This data collection is one in a series of financial surveys of consumers conducted annually since 1946. In a nationally representative sample, the head of each spending unit (usually the husband, the main earner, or the owner of the home) was interviewed. The basic unit of reference in the study was the spending unit, but some family data are also available. The questions in the 1962 survey covered the respondent's attitudes toward national economic conditions and price activity, as well as the respondent's own financial situation. Other questions examined the spending unit head's occupation, and the nature and amount of the spending unit's income, debts, liquid assets, changes in liquid assets, savings, investment preferences, and actual and expected purchases of cars and other major durables. In addition, the survey explored in detail the subject of housing, e.g., previous and present home ownership, value of respondent's dwelling, and mortgage information. The survey paid particular attention to assets and net worth. Personal data include number of people in the spending unit, age, sex, and education of the head, and the race and sex of the respondent.... Cf.: http://webapp.icpsr.umich.edu/cocoon/ICPSR-STUDY/07442.xml
Survey of consumer attitudes and behavior, Summer 1976( )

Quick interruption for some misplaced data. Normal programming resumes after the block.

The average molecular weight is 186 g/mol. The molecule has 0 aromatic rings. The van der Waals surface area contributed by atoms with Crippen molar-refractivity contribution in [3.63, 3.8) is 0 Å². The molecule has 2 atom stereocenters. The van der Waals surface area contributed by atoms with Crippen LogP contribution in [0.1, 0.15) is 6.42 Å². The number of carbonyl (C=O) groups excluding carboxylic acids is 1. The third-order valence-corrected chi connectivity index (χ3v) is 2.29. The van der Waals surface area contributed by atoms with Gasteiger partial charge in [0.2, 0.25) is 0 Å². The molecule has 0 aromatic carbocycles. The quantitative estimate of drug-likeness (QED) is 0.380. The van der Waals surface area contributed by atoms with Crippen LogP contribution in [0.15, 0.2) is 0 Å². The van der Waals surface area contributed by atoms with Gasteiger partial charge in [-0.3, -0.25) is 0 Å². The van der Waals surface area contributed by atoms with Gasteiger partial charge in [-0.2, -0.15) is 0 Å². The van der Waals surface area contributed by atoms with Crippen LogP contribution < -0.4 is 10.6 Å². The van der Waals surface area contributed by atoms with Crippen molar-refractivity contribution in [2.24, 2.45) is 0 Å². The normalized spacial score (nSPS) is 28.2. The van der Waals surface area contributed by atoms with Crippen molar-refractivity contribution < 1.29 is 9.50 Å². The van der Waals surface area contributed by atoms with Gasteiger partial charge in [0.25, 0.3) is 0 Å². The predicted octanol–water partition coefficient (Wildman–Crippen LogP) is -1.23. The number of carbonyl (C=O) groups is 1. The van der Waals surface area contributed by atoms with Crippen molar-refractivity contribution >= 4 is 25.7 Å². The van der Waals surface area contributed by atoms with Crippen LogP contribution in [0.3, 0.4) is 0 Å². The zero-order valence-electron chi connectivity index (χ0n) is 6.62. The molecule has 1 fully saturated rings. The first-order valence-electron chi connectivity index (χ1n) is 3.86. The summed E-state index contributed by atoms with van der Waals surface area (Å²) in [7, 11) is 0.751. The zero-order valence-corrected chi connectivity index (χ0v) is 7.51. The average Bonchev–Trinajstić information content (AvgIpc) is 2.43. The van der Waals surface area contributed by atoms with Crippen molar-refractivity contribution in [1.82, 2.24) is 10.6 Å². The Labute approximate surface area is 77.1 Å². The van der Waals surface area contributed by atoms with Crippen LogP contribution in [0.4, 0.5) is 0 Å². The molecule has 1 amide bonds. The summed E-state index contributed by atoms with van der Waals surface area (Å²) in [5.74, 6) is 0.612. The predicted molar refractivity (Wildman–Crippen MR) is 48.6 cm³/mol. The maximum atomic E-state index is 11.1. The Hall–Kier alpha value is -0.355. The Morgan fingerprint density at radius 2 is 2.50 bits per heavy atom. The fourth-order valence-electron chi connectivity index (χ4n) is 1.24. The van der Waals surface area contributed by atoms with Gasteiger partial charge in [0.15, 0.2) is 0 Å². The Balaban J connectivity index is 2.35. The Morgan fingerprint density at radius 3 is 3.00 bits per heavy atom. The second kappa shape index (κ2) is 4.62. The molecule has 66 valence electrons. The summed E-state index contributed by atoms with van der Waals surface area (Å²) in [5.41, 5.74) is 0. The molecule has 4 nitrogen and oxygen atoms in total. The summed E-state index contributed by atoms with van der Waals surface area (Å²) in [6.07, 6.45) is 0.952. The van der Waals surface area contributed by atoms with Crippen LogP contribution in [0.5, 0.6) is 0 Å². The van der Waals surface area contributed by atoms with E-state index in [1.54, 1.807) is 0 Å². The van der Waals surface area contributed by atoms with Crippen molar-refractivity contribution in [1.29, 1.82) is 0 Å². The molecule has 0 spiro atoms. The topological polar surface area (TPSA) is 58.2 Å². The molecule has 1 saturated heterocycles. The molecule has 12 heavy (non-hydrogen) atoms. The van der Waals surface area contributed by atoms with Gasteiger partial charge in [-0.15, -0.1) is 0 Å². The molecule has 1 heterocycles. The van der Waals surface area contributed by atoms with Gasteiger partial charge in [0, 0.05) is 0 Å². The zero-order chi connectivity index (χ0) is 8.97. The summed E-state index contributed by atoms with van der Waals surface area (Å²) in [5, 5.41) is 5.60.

4 editions published between 1978 and 1984 in English and held by 9 WorldCat member libraries worldwide

This survey was undertaken to assess consumer sentiment and buying plans. Open-ended questions were asked concerning evaluations and expectations about personal finances, employment, recession, price changes, and the national business situation. Additional variables probe respondents' buying intentions for a house, automobiles, appliances, and other consumer durables, and respondents' appraisals of present market conditions for purchasing houses and other durables. Other variables probe respondents' assessments of their financial status relative to the previous year, as well as their opinions of Gerald Ford and Jimmy Carter in comparative terms as to who would do a better job and improve the economy if elected as president, and of fuel economy cars. Information is also provided on respondents' investments in stocks or bonds, debts owed, car owned and the plans to buy a new vehicle, towns lived in five years ago, type of house lived in currently and for what length of time in the year, and the number of telephones owned. Demographic variables provide information on respondents' age, sex, race, marital status, education, occupation, employment status, and family income.... Cf.: http://webapp.icpsr.umich.edu/cocoon/ICPSR-STUDY/07545.xml